At a natural gas storage facility in Tilden, field operators put bolts in place as they seal a panel after they finish up maintenance on a compressor.
The compressor, one of four at the Tilden facility, is a key part of the operation: it will help move natural gas from the storage field to Ameren Illinois customers in the metro-east as temperatures begin to drop.
“When we need to pressurize the gas to get it out, then we start running the compressors to get the pressure up to get it through the system,” said Steve Underwood, director of gas storage for Ameren Illinois.
The work is part of the winter heating preparations.
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In order to help keep natural gas prices low during the winter time for customers, Ameren Illinois buys its supply during the summer months when supply prices are low.
Ameren Illinois customers who receive natural gas supply through the utility are set to pay 44 cents per therm this winter.
An average Ameren Illinois residential customer using 745 therms per year could expect to pay $719 a year based on the current 44-cent forecasted price, the utility said.
We buy during the summer, when prices are low, and store in the fields. That way we could buy it cheap. That way we could help reduce the price for customers.
Kelly Hendrickson, Ameren Illinois spokeswoman
Ameren Illinois sells natural gas to its customers at the same cost the utility pays for it.
“We buy during the summer, when prices are low, and store in the fields. That way we could buy it cheap. That way we could help reduce the price for customers,” said Kelly Hendrickson, a company spokeswoman.
Ameren will buy 70 percent of its natural gas from companies such as Exxon Mobile or from producers in Oklahoma and Texas, during the summer.
The remainder is purchased week to week. Sometimes gas is purchased a few years ahead of time to protect against volatility, Underwood said.
Buying natural gas ahead of time means it has to be stored in fields such as the one in Tilden, where there is a sandstone cavity 800 feet below the surface of the storage field a mile long and half a mile wide.
The cavity can hold 850 million cubic feet of natural gas, and the facility has the ability to withdraw 50 million cubic feet of natural gas on really cold days for up to 50,000 residential customers, Underwood said.
Ameren Illinois has to make sure it keeps enough natural gas stocked through Jan. 20, which has traditionally been the coldest day, and is when the utility statistically has peak usage. The utility then has to cycle out its natural gas during the rest of the season, said J.R. Jennings, superintendent of storage fields for Ameren.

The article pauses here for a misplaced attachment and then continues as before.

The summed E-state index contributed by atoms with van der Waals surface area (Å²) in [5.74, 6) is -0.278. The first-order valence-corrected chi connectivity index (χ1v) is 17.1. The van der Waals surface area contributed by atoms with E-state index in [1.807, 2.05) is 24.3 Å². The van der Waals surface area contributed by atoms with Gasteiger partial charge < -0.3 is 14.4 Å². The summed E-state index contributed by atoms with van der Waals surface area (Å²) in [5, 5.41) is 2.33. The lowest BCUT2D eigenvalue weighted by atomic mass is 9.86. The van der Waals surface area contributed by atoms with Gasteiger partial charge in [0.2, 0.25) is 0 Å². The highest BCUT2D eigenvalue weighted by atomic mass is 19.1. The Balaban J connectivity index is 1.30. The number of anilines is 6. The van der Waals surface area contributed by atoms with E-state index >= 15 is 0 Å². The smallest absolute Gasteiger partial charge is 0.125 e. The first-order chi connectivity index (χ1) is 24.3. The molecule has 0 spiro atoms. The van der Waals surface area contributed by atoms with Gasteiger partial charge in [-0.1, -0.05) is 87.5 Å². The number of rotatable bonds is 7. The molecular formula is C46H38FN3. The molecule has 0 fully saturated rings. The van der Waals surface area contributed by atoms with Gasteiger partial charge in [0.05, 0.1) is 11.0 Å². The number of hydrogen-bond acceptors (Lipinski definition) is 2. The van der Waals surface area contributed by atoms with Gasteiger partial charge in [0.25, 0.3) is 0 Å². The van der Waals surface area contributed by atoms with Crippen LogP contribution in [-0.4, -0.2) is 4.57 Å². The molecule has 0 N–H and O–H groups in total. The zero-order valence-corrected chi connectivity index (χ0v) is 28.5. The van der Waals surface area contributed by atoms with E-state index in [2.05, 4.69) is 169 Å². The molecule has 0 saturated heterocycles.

“You want to keep the elasticity of the field,” Jennings said. “It’s good for the field to cycle the gas.”
While at the storage field, when natural gas is being prepped to be moved to transmission pipelines, the gas has to go through a series of pipes and fans to dry out the gas.
Underwood said when the gas is deposited into the fields during the summer, it’s dry, but when it’s in the reservoir, it picks up a lot of moisture.
Reliability is a huge factor for us, especially in the winter when customers expect that natural gas to be there every day.
Steve Underwood, director of gas storage for Ameren Illinois.
As temperatures began to drop last week, contractors added insulation to large vessels and did some work on water and drain lines as part of final preparations.
The vessels, which are used to help dry the natural gas, sometimes reach temperatures of 400 degrees, meaning the foil insulation wrapped in fiberglass is needed for safety, said Kyle Turner, a supervisor of storage fields for Ameren.
Winter prep work also takes place even when outside temperatures are hot.
During the summer months, workers repainted equipment and upgraded parts of the system to improve reliability, including installing new valves, new piping and rebuilding control valves, Turner said.
Throughout the Ameren system, the utility modernized its delivery infrastructure, such as replacing old pipelines at the end of its useful life.
“Reliability is a huge factor for us, especially in the winter when customers expect that natural gas to be there every day,” Underwood said.
Ways to reduce your heating bills during the winter
- Keep your thermostat at 68 degrees or lower. You save about 3 percent on your heating costs for each degree you lower your thermostat.
- Use a programmable thermostat to automatically adjust the temperature of your home according to your family’s schedule. Have lower temperatures when you’re sleeping or away and higher temperatures only when needed.
- Set your water heater to 120 degrees for safety and energy savings. Lowering the setting of your water heater thermostat can save approximately 3 to 5 percent in energy costs.
- Only heat the rooms you need to heat by closing vents and doors to unused rooms.
- Adequately insulate your home, which can reduce energy usage by up to 30 percent.
- Keep drapes and furniture from blocking air vents.
- Use weather stripping and caulk to reduce air leaks.
- Use ceiling fans to move warm air away from the ceiling to the floor, by running fans at a low speed in a clockwise direction (as you look up at it).
Source: Ameren Illinois